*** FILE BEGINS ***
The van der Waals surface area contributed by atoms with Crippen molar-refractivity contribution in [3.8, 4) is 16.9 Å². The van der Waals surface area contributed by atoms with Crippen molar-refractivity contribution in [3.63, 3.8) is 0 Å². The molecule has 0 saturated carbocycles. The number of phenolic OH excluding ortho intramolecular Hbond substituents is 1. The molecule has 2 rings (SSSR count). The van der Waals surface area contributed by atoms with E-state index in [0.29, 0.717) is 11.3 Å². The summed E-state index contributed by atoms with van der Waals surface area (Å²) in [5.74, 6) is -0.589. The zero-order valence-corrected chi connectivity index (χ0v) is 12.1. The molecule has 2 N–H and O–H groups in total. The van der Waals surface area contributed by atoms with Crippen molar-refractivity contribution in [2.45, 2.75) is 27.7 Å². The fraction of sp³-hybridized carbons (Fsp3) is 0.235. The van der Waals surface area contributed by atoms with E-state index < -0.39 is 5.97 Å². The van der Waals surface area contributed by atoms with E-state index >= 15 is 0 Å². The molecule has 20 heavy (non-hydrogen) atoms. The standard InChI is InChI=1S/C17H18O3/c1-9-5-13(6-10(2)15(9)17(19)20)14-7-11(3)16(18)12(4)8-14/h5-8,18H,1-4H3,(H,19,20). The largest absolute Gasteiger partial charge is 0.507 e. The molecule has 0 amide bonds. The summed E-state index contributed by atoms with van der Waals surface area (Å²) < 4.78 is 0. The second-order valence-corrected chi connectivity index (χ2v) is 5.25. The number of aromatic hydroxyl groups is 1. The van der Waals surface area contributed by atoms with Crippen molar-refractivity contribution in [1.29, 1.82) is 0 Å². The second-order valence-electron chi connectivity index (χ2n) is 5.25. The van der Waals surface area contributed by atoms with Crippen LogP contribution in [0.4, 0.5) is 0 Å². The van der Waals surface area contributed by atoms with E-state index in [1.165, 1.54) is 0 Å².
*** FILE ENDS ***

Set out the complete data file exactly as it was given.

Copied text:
The van der Waals surface area contributed by atoms with Crippen molar-refractivity contribution in [3.8, 4) is 16.9 Å². The van der Waals surface area contributed by atoms with Crippen molar-refractivity contribution in [3.63, 3.8) is 0 Å². The molecule has 0 saturated carbocycles. The number of phenolic OH excluding ortho intramolecular Hbond substituents is 1. The molecule has 2 rings (SSSR count). The van der Waals surface area contributed by atoms with E-state index in [0.29, 0.717) is 11.3 Å². The summed E-state index contributed by atoms with van der Waals surface area (Å²) in [5.74, 6) is -0.589. The zero-order valence-corrected chi connectivity index (χ0v) is 12.1. The molecule has 2 N–H and O–H groups in total. The van der Waals surface area contributed by atoms with Crippen molar-refractivity contribution in [2.45, 2.75) is 27.7 Å². The fraction of sp³-hybridized carbons (Fsp3) is 0.235. The van der Waals surface area contributed by atoms with E-state index < -0.39 is 5.97 Å². The van der Waals surface area contributed by atoms with E-state index >= 15 is 0 Å². The molecule has 20 heavy (non-hydrogen) atoms. The standard InChI is InChI=1S/C17H18O3/c1-9-5-13(6-10(2)15(9)17(19)20)14-7-11(3)16(18)12(4)8-14/h5-8,18H,1-4H3,(H,19,20). The largest absolute Gasteiger partial charge is 0.507 e. The molecule has 0 amide bonds. The summed E-state index contributed by atoms with van der Waals surface area (Å²) < 4.78 is 0. The second-order valence-corrected chi connectivity index (χ2v) is 5.25. The number of aromatic hydroxyl groups is 1. The van der Waals surface area contributed by atoms with Crippen molar-refractivity contribution in [1.29, 1.82) is 0 Å². The second-order valence-electron chi connectivity index (χ2n) is 5.25. The van der Waals surface area contributed by atoms with Crippen LogP contribution in [0.4, 0.5) is 0 Å². The van der Waals surface area contributed by atoms with E-state index in [1.165, 1.54) is 0 Å².